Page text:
It looks like you're using an Ad Blocker.

Please white-list or disable AboveTopSecret.com in your ad-blocking tool.

Thank you.

 

Some features of ATS will be disabled while you continue to use an ad-blocker.

 

Freedom of Speech vs. Bullying: So, which is it?

page: 2
18
<< 1    3  4  5 >>

log in

join
share:

posted on Jan, 8 2015 @ 03:15 PM
link   
a reply to: thesmokingman

First off, about your Interview point. It's already been done.
Death of a President (2006 film)


Death of a President is a 2006 British high concept docudrama political thriller film about the fictional assassination of George W. Bush, the 43rd U.S. President, on 19 October 2007 in Chicago, Illinois. The film is presented as a future history docudrama and uses actors, archival video footage as well as computer-generated special effects to present the hypothetical aftermath the event had on civil liberties, racial profiling, journalistic sensationalism and foreign policy.


George Bush was the sitting President in 2006 and there wasn't a big stink put out about that movie. So your point about Obama getting mad if a movie was made killing him is unfounded.

Second, what Hebdo did was satire. It isn't bullying.

Now about Freedom of Speech. FoS as outlined in the Constitution ONLY applies to the government restricting speech. Freedom of Speech is irrelevant in a social atmosphere, a private institution, or even a private forum like this one. Complaining that Donald Sterling said something in his home isn't a violation of anyone's Freedom of Speech. Donald Stirling isn't in jail for what he said. He was socially ostracized. There is a difference there.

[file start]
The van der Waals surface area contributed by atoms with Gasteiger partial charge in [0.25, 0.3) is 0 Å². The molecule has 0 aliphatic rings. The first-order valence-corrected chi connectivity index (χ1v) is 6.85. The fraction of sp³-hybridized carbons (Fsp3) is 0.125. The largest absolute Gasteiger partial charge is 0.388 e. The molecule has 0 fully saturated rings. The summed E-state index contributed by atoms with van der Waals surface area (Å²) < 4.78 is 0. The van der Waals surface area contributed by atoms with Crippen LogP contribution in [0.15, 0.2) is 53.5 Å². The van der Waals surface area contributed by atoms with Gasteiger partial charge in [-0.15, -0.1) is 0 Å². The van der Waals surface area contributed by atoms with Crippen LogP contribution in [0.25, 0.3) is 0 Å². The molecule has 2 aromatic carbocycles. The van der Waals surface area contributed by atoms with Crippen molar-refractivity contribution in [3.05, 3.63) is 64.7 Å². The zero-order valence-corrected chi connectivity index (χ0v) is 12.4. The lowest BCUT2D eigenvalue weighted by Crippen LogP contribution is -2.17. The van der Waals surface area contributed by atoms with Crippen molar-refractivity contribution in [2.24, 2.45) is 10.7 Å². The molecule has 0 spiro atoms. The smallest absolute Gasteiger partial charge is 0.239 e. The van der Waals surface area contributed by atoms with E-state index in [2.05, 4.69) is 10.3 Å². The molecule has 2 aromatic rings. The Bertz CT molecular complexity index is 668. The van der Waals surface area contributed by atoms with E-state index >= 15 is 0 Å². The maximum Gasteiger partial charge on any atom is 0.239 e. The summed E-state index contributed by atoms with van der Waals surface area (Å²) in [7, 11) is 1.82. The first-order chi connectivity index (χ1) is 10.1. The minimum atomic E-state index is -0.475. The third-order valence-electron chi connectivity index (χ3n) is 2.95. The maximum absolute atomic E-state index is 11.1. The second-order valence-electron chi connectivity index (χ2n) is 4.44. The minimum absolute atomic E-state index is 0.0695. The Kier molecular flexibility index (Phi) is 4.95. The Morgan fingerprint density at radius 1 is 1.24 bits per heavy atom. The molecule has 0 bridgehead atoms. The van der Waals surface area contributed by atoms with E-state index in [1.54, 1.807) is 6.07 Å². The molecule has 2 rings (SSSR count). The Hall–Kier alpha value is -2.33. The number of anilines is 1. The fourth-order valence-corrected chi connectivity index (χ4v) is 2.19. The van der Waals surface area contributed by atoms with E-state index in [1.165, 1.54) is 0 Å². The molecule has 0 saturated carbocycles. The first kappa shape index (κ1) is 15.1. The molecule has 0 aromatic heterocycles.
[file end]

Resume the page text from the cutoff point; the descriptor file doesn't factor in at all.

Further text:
People have the freedom to say what they want, but everyone else also has the freedom to tell that person he's being an asshole or is wrong about his opinions and actions.
edit on 8-1-2015 by Krazysh0t because: (no reason given)




posted on Jan, 8 2015 @ 03:18 PM
link   

originally posted by: thesmokingman
Now, lets talk about bullying, cyber or school, or workplace. Every time a teen commits suicide, the claim usually comes out that they were being bullied. Everyone is so outraged. The bullying MUST stop right? What is bullying? Making fun of someone because they are different or have different beliefs than you? Spreading rumors about someone? Maybe drawing nasty pictures of someone? Believe me, I am no fan of bullies, I was bullied in school, and it was horrible. I didnt want to kill myself because of it, but I do think it helped to thicken my skin for later in life. A lot of kids go through it. Fact is, it does and always has happened, its part of life.


Uh, if Kim Jong Un had hung himself over The Interview or those jackasses in Paris had eaten their own bullets instead of shooting others yesterday over Charlie Hebdo, we'd all be living in a much better world.